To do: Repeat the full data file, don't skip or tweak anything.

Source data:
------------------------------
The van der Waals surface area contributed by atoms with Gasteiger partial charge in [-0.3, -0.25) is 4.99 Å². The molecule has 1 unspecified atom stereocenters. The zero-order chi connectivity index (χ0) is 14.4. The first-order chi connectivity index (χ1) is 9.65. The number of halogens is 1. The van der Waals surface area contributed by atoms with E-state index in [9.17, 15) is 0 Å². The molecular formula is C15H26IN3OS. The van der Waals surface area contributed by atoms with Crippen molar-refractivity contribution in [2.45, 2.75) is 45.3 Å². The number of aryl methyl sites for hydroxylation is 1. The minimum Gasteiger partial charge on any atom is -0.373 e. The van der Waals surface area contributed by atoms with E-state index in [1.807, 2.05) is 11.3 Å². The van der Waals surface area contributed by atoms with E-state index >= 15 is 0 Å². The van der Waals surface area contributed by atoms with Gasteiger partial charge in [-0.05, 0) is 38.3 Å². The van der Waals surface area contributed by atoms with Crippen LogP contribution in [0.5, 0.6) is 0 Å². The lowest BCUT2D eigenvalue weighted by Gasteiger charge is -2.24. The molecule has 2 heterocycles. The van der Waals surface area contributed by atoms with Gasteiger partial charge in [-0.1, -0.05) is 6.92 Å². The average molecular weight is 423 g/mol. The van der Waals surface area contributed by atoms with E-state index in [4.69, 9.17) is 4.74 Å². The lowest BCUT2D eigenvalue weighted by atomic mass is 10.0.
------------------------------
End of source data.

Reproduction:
The van der Waals surface area contributed by atoms with Gasteiger partial charge in [-0.3, -0.25) is 4.99 Å². The molecule has 1 unspecified atom stereocenters. The zero-order chi connectivity index (χ0) is 14.4. The first-order chi connectivity index (χ1) is 9.65. The number of halogens is 1. The van der Waals surface area contributed by atoms with E-state index in [9.17, 15) is 0 Å². The molecular formula is C15H26IN3OS. The van der Waals surface area contributed by atoms with Crippen molar-refractivity contribution in [2.45, 2.75) is 45.3 Å². The number of aryl methyl sites for hydroxylation is 1. The minimum Gasteiger partial charge on any atom is -0.373 e. The van der Waals surface area contributed by atoms with E-state index in [1.807, 2.05) is 11.3 Å². The van der Waals surface area contributed by atoms with E-state index >= 15 is 0 Å². The van der Waals surface area contributed by atoms with Gasteiger partial charge in [-0.05, 0) is 38.3 Å². The van der Waals surface area contributed by atoms with Crippen LogP contribution in [0.5, 0.6) is 0 Å². The lowest BCUT2D eigenvalue weighted by Gasteiger charge is -2.24. The molecule has 2 heterocycles. The van der Waals surface area contributed by atoms with Gasteiger partial charge in [-0.1, -0.05) is 6.92 Å². The average molecular weight is 423 g/mol. The van der Waals surface area contributed by atoms with E-state index in [4.69, 9.17) is 4.74 Å². The lowest BCUT2D eigenvalue weighted by atomic mass is 10.0.